- Saule Omarova, President Joe Biden's choice to lead one of the nation's top bank regulators, is set for a fiery nomination hearing.
- While Republicans have warned against recommending a candidate whose academic work calls to "end banking as we know it," skepticism has also come from a Democrat, Sen. Jon Tester.
- Just one Democratic defection on a committee vote to recommend her to the broader Senate would likely end her nomination to head the Office of the Comptroller of the Currency.
- "I know that difference between the job of an academic ... and the job of a regulator, which is very circumscribed," Omarova said in an interview Tuesday.
WASHINGTON — Saule Omarova, President Joe Biden's pick to be comptroller of the currency — head of one of the nation's top bank regulators — is expected to face a tough round of questioning Thursday from senators concerned by her academic research, which explores fundamental changes to the financial industry.
Republicans and at least one Democrat on the Senate banking committee are all but certain to grill the Cornell University law professor over unconventional ideas she's advocated, including magnifying the power of the Federal Reserve to include consumer banking and sweeping checks to the power of banks such as JPMorgan Chase and Wells Fargo.
But Omarova said in an interview Tuesday that her critics have underestimated her ability to distinguish between academic exploration and the duties of a regulator.
While Republicans, including ranking member Sen. Pat Toomey of Pennsylvania, have long warned against recommending a candidate whose academic work calls to "end banking as we know it," skepticism has also come from Sen. Jon Tester, a Democrat from Montana.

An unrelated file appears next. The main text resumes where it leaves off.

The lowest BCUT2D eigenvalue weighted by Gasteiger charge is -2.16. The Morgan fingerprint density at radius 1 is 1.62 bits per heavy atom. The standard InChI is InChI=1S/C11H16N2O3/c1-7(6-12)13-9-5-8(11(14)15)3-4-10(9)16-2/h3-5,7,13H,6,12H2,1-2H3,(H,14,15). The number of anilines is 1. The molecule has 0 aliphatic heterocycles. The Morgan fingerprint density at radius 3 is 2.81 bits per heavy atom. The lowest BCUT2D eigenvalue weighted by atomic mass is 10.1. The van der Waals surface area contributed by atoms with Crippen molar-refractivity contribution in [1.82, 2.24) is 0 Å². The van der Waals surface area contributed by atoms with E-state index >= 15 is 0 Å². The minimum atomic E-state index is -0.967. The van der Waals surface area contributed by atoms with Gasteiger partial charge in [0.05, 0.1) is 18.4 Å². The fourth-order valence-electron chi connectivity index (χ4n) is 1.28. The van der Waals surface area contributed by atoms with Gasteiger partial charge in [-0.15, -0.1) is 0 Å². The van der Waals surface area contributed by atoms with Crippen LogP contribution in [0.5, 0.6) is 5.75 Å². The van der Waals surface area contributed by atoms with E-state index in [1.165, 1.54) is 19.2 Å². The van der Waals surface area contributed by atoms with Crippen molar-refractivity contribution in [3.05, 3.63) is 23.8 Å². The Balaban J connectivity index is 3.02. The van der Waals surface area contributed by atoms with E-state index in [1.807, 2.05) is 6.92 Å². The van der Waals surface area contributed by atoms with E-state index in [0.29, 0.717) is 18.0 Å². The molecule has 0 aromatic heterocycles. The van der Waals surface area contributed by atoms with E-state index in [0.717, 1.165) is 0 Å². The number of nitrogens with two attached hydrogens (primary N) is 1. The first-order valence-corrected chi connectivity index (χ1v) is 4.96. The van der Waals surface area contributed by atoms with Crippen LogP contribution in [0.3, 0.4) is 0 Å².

Just one Democratic defection on a committee vote to recommend her to the broader Senate would likely end her nomination to head the Office of the Comptroller of the Currency. And, even if she were to advance to the Senate with the committee's endorsement, a single "nay" vote from Democratic ranks could doom her appointment.
Testimony is set to begin at 9:30 a.m. Thursday.
The comptroller regulates about 1,200 banks with total assets of around $14 trillion, or two-thirds of the entire U.S. banking system. Its representatives work with big banks to ensure lenders are abiding by federal law and providing fair access to financial services and otherwise examining bank management.
Omarova has drawn fierce opposition from both the GOP and banking industry lobbyists, who say her ideas promote an excessive role for the government that would hurt business at lenders large and small.
"Dr. Omarova would relegate community banks to 'pass through' entities that hold their deposits on behalf of the Federal Reserve, effectively eliminating the community banking model," American Bankers Association President Rob Nichols said in October. "We respectfully — but strenuously — disagree with those positions and believe they are out of step with the role for which she is being considered."
Asked about that characterization, Omarova said that her academic works are just that: exploratory and theoretical.
"I am not a caricature that I often see when I see coverage of myself," she said via video chat Tuesday afternoon. "I know that difference between the job of an academic, and the freedom that academics have in terms of exploring ideas, ... and the job of a regulator, which is very circumscribed."
"There is a statutory mandate for the agency, there is a specific toolkit, there are goals that Congress has set for the agency," she added. "The key that's missing in all of these discussions is my understanding of that critical difference."
Her supporters, including banking committee Chairman Sen. Sherrod Brown, D-Ohio, say warnings from the industry and Republicans are misguided, unfairly paint her as anti-bank and fail to acknowledge her decades of experience in banking law.